Tasty and Traditional Potatoes O'Brien

Potatoes o'brien in skillet
Brian Leatart/Photodisc/Getty Images
Prep: 5 mins
Cook: 15 mins
Total: 20 mins
Servings: 2 servings
Nutrition Facts (per serving)
374 Calories
10g Fat
58g Carbs
16g Protein
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Nutrition Facts
Servings: 2
Amount per serving
Calories 374
% Daily Value*
Total Fat 10g 13%
Saturated Fat 5g 26%
Cholesterol 29mg 10%
Sodium 283mg 12%
Total Carbohydrate 58g 21%
Dietary Fiber 6g 22%
Protein 16g
Calcium 309mg 24%
*The % Daily Value (DV) tells you how much a nutrient in a food serving contributes to a daily diet. 2,000 calories a day is used for general nutrition advice.
(Nutrition information is calculated using an ingredient database and should be considered an estimate.)

Potatoes O'Brien is a wonderful way to use up leftover boiled or baked potatoes. In fact, you might even consider cooking a few extra potatoes just to have leftovers for this American comfort food. Serve it as a hot side dish with meat dishes for dinner or lunch, or for a hearty breakfast or brunch. 

The dish is basically a potato gratin cooked on the stovetop. The potatoes are pan-fried along with green bell pepper, green onions, and garlic, then sprinkled with shredded cheese. If you like the cheese topping melted, use Asiago or cheddar cheese, and not Parmesan or Romano, which are hard cheeses with a very high melting point.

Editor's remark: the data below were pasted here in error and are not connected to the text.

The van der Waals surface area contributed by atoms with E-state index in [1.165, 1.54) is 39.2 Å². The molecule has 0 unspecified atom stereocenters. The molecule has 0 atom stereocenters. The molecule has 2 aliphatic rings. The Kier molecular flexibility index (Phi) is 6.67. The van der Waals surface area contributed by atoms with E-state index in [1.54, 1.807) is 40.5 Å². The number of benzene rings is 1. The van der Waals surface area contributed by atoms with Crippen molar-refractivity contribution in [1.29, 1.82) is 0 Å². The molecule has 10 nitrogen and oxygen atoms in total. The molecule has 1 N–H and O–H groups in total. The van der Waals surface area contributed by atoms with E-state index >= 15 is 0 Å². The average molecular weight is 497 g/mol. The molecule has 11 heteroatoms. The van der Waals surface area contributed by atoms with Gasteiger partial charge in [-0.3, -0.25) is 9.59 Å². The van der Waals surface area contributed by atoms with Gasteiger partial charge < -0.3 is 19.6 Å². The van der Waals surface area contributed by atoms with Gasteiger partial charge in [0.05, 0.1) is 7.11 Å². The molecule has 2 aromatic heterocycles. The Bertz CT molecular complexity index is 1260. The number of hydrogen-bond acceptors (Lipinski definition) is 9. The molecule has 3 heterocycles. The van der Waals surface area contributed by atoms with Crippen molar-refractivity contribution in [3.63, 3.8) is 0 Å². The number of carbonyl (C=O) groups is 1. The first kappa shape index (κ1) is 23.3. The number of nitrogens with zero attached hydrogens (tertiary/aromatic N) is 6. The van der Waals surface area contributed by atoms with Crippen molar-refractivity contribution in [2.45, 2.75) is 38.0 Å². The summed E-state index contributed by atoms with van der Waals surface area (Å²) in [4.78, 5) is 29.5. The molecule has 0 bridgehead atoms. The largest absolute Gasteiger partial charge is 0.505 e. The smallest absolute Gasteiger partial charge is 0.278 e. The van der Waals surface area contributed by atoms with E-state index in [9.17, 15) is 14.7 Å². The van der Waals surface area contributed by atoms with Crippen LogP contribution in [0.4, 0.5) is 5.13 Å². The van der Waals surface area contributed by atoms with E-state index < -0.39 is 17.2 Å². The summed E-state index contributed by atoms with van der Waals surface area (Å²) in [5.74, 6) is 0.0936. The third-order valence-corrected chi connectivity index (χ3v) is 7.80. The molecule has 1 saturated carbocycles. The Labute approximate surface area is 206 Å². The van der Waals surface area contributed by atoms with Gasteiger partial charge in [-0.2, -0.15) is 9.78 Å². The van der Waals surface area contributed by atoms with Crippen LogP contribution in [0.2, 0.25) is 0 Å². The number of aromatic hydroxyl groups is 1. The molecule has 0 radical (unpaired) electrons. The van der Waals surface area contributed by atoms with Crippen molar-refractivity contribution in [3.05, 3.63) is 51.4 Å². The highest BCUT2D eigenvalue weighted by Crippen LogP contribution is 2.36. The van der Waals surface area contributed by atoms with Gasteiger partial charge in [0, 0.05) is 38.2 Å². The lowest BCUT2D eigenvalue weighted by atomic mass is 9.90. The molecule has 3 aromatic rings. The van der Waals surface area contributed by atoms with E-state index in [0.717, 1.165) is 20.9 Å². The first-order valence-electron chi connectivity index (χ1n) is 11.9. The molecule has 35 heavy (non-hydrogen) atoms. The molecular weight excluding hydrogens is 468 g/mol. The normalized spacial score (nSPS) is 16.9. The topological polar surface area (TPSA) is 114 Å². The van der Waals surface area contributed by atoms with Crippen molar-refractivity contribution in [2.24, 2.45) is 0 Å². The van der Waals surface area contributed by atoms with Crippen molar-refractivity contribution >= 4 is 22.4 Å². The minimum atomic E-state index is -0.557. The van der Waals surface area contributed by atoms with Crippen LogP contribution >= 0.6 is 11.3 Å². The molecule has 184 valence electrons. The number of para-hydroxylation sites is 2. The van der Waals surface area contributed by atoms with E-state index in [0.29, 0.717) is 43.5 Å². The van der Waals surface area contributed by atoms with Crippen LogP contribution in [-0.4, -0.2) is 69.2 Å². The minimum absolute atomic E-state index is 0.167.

You can use any time of cooked potatoes in this recipe, both mealy baking potatoes and waxy salad potatoes. The potatoes are cut into small cubes and don’t need to hold their shape.

For a heartier version, in addition to using bacon grease for frying, you can also add extra crispy bacon bits to the dish. For a vegetarian version, fry the potatoes in oil instead of bacon grease. You can also swap the green bell pepper for red bell pepper, which have a slightly sweeter taste than green bell peppers. 

This recipe, a variation of the traditional potatoes O'Brien, is called O'Brien au Gratin Potatoes and it is found in a slim 1946 cookbook entitled “Mrs. Rasmussen's Book of One-Arm Cookery”. It wasn't that Mrs. Rasmussen had only one arm, it's that one arm was already dedicated to holding a beer while she cooked. 

The dish is often associated with Irish food because of the potatoes but in fact it was invented in America in the early 1900s. Whether it was in a Boston or a Manhattan restaurant is unclear.

Ingredients

  • 2 tablespoons oil (or bacon grease)
  • 1/2 small bell pepper (green, coarsely chopped, about 1/2 cup)
  • 2 medium potatoes (leftover boiled, or 1 large leftover baked potato; cut into 1/2" cubes)
  • 4 green onions (cut into 1/2" lengths, about 2/3 cup)
  • 1 large clove garlic (finely chopped)
  • Salt and black pepper to taste
  • 1/3 cup Parmesan, Asiago, Romano or cheddar cheese, shredded

Steps to Make It

  1. Heat the oil or bacon grease in a skillet over medium heat.

  2. Add the bell pepper and cook for about 2 minutes, stirring once or twice.

  3. Stir in the potatoes, green onions and garlic. Season with salt and pepper and cook another 3 minutes, stirring occasionally.

  4. Spread the potato mixture evenly in the skillet and sprinkle with the cheese. If you use cheddar cheese use a non-stick skillet.

  5. Cover the pan and cook 5 to 7 minutes longer, or until the bottom side of the potatoes is browned.